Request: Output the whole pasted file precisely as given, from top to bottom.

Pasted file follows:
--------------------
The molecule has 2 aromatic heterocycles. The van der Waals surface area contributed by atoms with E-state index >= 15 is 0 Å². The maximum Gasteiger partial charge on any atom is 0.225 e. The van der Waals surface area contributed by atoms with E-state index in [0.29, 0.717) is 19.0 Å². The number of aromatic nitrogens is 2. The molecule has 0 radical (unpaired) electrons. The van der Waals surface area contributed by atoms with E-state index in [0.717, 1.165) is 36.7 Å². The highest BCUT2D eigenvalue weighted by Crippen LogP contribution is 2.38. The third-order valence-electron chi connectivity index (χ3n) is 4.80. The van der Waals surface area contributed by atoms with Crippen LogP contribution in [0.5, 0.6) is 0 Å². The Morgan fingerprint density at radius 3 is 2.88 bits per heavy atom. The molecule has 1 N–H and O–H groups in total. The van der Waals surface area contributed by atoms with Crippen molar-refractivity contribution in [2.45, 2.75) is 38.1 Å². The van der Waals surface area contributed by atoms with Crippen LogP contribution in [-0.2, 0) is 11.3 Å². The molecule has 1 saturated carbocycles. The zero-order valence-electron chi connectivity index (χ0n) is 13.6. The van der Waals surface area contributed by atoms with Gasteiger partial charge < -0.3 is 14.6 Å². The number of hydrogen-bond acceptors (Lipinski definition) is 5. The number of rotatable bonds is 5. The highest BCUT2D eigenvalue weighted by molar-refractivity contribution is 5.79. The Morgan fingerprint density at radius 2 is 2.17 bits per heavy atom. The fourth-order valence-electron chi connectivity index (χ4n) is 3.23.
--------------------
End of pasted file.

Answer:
The molecule has 2 aromatic heterocycles. The van der Waals surface area contributed by atoms with E-state index >= 15 is 0 Å². The maximum Gasteiger partial charge on any atom is 0.225 e. The van der Waals surface area contributed by atoms with E-state index in [0.29, 0.717) is 19.0 Å². The number of aromatic nitrogens is 2. The molecule has 0 radical (unpaired) electrons. The van der Waals surface area contributed by atoms with E-state index in [0.717, 1.165) is 36.7 Å². The highest BCUT2D eigenvalue weighted by Crippen LogP contribution is 2.38. The third-order valence-electron chi connectivity index (χ3n) is 4.80. The van der Waals surface area contributed by atoms with Crippen LogP contribution in [0.5, 0.6) is 0 Å². The Morgan fingerprint density at radius 3 is 2.88 bits per heavy atom. The molecule has 1 N–H and O–H groups in total. The van der Waals surface area contributed by atoms with Crippen molar-refractivity contribution in [2.45, 2.75) is 38.1 Å². The van der Waals surface area contributed by atoms with Crippen LogP contribution in [-0.2, 0) is 11.3 Å². The molecule has 1 saturated carbocycles. The zero-order valence-electron chi connectivity index (χ0n) is 13.6. The van der Waals surface area contributed by atoms with Gasteiger partial charge < -0.3 is 14.6 Å². The number of hydrogen-bond acceptors (Lipinski definition) is 5. The number of rotatable bonds is 5. The highest BCUT2D eigenvalue weighted by molar-refractivity contribution is 5.79. The Morgan fingerprint density at radius 2 is 2.17 bits per heavy atom. The fourth-order valence-electron chi connectivity index (χ4n) is 3.23.